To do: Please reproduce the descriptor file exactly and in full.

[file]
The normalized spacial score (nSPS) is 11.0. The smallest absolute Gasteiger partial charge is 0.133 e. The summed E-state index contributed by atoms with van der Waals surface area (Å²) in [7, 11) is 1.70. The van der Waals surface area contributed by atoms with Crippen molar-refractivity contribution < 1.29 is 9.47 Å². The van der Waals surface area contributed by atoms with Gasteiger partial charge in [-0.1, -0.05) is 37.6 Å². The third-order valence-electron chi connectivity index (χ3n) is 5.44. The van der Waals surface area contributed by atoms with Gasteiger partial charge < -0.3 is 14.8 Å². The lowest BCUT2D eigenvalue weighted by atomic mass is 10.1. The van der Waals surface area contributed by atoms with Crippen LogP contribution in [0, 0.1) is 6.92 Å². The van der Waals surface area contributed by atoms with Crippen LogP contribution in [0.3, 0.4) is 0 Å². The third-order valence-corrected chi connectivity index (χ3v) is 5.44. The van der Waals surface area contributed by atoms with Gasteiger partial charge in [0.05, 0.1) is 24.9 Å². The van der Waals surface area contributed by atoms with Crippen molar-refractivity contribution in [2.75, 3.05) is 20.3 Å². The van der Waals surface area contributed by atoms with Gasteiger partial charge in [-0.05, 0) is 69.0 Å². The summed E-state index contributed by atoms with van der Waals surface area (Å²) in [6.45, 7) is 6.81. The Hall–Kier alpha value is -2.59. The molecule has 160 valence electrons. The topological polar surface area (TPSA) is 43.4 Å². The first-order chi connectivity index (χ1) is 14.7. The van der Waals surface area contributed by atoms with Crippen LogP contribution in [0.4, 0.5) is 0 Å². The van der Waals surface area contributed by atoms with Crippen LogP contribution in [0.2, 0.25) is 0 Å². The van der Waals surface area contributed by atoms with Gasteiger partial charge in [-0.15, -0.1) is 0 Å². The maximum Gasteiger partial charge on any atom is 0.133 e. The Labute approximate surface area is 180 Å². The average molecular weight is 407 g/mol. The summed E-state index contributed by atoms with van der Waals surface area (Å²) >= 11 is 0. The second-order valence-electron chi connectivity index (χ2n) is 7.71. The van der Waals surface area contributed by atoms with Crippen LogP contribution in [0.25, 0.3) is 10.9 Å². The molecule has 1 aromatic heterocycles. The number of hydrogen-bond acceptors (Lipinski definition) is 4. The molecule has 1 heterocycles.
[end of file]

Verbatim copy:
The normalized spacial score (nSPS) is 11.0. The smallest absolute Gasteiger partial charge is 0.133 e. The summed E-state index contributed by atoms with van der Waals surface area (Å²) in [7, 11) is 1.70. The van der Waals surface area contributed by atoms with Crippen molar-refractivity contribution < 1.29 is 9.47 Å². The van der Waals surface area contributed by atoms with Gasteiger partial charge in [-0.1, -0.05) is 37.6 Å². The third-order valence-electron chi connectivity index (χ3n) is 5.44. The van der Waals surface area contributed by atoms with Gasteiger partial charge < -0.3 is 14.8 Å². The lowest BCUT2D eigenvalue weighted by atomic mass is 10.1. The van der Waals surface area contributed by atoms with Crippen LogP contribution in [0, 0.1) is 6.92 Å². The van der Waals surface area contributed by atoms with Crippen LogP contribution in [0.3, 0.4) is 0 Å². The third-order valence-corrected chi connectivity index (χ3v) is 5.44. The van der Waals surface area contributed by atoms with Gasteiger partial charge in [0.05, 0.1) is 24.9 Å². The van der Waals surface area contributed by atoms with Crippen molar-refractivity contribution in [2.75, 3.05) is 20.3 Å². The van der Waals surface area contributed by atoms with Gasteiger partial charge in [-0.05, 0) is 69.0 Å². The summed E-state index contributed by atoms with van der Waals surface area (Å²) in [6.45, 7) is 6.81. The Hall–Kier alpha value is -2.59. The molecule has 160 valence electrons. The topological polar surface area (TPSA) is 43.4 Å². The first-order chi connectivity index (χ1) is 14.7. The van der Waals surface area contributed by atoms with Crippen LogP contribution in [0.4, 0.5) is 0 Å². The van der Waals surface area contributed by atoms with Crippen LogP contribution in [0.2, 0.25) is 0 Å². The van der Waals surface area contributed by atoms with Gasteiger partial charge in [-0.15, -0.1) is 0 Å². The maximum Gasteiger partial charge on any atom is 0.133 e. The Labute approximate surface area is 180 Å². The average molecular weight is 407 g/mol. The summed E-state index contributed by atoms with van der Waals surface area (Å²) >= 11 is 0. The second-order valence-electron chi connectivity index (χ2n) is 7.71. The van der Waals surface area contributed by atoms with Crippen LogP contribution in [0.25, 0.3) is 10.9 Å². The molecule has 1 aromatic heterocycles. The number of hydrogen-bond acceptors (Lipinski definition) is 4. The molecule has 1 heterocycles.